The NHS Confederation has today launched the Health and Care LGBTQ+ Leaders Network in a bid to make the NHS and care system a more inclusive place to work and receive care. The network is made up of LGBTQ+ leaders and allies from a range of roles, skills and backgrounds across the sector.
The main aims of the network are to increase numbers and visibility of LGBT+ people in leaderships positions in the NHS and to improve the experience of LGBTQ+ staff at all levels as well as patients.
It is hoped that the network will be able to make “tangible changes with real impact”, such as reducing sickness reducing sickness absence and improving retention of LGBTQ+ staff.
The announcement comes on the same day as NHS England hosts its first-ever online Pride celebration event for its LGBTQ+ workers. Chair of the Health and Care LGBTQ+ Network, Peter Molyneux, who is also chair of Sussex Partnership NHS Foundation Trust, said there was “still a long way to go” to achieve real inclusion.
“This network will help us to face the challenges we have in health and care and to provide the visible leadership and support for staff necessary to ensure that everyone in the LGBTQ+ community receives the best care or works in an inclusive environment where they can thrive,” he added. Layla McCay, director of international relations at the NHS Confederation, said she was “struck by two persistent injustices faced by LGBTQ+ staff and patients: career prospects and health outcomes”.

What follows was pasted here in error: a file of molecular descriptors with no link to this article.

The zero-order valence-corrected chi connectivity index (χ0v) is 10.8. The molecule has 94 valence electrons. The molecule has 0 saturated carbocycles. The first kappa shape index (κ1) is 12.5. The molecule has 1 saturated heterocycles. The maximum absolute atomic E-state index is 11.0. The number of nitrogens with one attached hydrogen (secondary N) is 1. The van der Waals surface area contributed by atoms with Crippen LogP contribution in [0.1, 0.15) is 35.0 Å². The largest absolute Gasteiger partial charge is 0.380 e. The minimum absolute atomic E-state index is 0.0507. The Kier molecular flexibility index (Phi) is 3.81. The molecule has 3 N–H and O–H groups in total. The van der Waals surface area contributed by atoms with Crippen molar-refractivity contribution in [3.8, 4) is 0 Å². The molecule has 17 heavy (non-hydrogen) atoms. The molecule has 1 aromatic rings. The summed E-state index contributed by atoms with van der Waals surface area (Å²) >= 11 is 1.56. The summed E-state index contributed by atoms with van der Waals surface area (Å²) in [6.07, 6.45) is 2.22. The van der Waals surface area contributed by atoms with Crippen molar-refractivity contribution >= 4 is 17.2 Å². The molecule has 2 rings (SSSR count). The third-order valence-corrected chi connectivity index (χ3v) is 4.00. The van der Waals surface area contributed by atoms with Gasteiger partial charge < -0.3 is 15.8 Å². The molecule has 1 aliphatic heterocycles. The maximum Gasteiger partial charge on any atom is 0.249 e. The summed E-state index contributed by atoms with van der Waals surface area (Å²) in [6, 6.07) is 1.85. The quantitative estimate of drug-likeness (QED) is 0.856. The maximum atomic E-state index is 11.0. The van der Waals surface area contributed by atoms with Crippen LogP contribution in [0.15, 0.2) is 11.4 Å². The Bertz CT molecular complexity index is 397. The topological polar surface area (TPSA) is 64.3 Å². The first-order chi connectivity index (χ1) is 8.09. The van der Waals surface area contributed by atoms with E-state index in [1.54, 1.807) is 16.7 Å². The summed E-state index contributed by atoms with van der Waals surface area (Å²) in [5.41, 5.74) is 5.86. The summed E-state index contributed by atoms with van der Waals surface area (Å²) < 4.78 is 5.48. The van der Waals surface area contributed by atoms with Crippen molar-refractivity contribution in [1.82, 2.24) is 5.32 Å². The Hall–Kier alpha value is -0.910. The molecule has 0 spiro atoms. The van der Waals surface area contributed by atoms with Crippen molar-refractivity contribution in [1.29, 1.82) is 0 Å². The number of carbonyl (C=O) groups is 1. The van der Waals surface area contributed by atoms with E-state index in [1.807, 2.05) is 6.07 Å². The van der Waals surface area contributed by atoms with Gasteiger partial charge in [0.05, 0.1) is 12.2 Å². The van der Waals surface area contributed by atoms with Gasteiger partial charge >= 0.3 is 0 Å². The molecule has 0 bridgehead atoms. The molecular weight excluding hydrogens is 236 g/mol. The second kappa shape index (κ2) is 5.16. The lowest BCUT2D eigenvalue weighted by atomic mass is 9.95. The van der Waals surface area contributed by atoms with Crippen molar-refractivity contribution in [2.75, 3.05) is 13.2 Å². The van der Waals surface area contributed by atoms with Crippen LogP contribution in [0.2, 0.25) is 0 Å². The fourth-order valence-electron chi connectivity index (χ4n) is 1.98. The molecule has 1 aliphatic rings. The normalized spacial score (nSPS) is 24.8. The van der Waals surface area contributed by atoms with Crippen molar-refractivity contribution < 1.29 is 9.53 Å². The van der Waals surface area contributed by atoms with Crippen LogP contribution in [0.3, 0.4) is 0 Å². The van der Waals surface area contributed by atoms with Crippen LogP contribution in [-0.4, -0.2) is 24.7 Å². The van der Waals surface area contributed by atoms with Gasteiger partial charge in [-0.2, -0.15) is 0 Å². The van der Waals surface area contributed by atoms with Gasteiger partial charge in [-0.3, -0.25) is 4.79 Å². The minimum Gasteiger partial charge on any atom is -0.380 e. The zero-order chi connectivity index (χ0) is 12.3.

“We want this network to help our health and care sectors be fantastic places to work for LGBTQ+ people, and for LGBTQ+ people to be able to access the inclusive health and care services they need and deserve,” she added.
“I hope the network will enable LGBTQ+ people to make our voices heard and together drive the changes we need to flourish.” The NHS Confederation is also the host of the Health & Care Women Leaders’ Network and the BME Leadership Network.
The organisation’s chief executive, Niall Dickson, said he was confident that the new LGBTQ+ network would be a “force for change, for inclusion and for equality in the NHS and wider care system”.
“The nature of leadership in health and care is changing for the better, but if we are to deliver the transformation that is required, we need to do more to nurture and support the talent that surrounds us,” he added.